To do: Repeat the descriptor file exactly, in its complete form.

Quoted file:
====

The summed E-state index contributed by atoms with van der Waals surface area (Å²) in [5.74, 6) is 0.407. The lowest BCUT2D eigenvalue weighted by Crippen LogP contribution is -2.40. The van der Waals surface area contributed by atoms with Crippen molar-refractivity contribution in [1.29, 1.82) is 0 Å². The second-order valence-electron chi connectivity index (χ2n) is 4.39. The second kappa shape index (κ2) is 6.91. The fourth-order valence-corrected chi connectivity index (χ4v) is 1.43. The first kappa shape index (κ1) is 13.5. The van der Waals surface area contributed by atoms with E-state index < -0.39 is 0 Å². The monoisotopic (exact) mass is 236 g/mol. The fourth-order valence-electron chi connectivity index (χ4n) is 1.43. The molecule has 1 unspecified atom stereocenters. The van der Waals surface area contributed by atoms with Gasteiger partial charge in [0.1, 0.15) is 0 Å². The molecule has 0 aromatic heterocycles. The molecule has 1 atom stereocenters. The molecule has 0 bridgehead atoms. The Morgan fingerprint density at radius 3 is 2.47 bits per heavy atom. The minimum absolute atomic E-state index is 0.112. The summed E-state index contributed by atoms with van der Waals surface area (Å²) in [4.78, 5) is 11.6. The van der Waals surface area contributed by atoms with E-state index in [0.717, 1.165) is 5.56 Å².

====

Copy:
The summed E-state index contributed by atoms with van der Waals surface area (Å²) in [5.74, 6) is 0.407. The lowest BCUT2D eigenvalue weighted by Crippen LogP contribution is -2.40. The van der Waals surface area contributed by atoms with Crippen molar-refractivity contribution in [1.29, 1.82) is 0 Å². The second-order valence-electron chi connectivity index (χ2n) is 4.39. The second kappa shape index (κ2) is 6.91. The fourth-order valence-corrected chi connectivity index (χ4v) is 1.43. The first kappa shape index (κ1) is 13.5. The van der Waals surface area contributed by atoms with E-state index < -0.39 is 0 Å². The monoisotopic (exact) mass is 236 g/mol. The fourth-order valence-electron chi connectivity index (χ4n) is 1.43. The molecule has 1 unspecified atom stereocenters. The van der Waals surface area contributed by atoms with Gasteiger partial charge in [0.1, 0.15) is 0 Å². The molecule has 0 aromatic heterocycles. The molecule has 1 atom stereocenters. The molecule has 0 bridgehead atoms. The Morgan fingerprint density at radius 3 is 2.47 bits per heavy atom. The minimum absolute atomic E-state index is 0.112. The summed E-state index contributed by atoms with van der Waals surface area (Å²) in [4.78, 5) is 11.6. The van der Waals surface area contributed by atoms with E-state index in [0.717, 1.165) is 5.56 Å².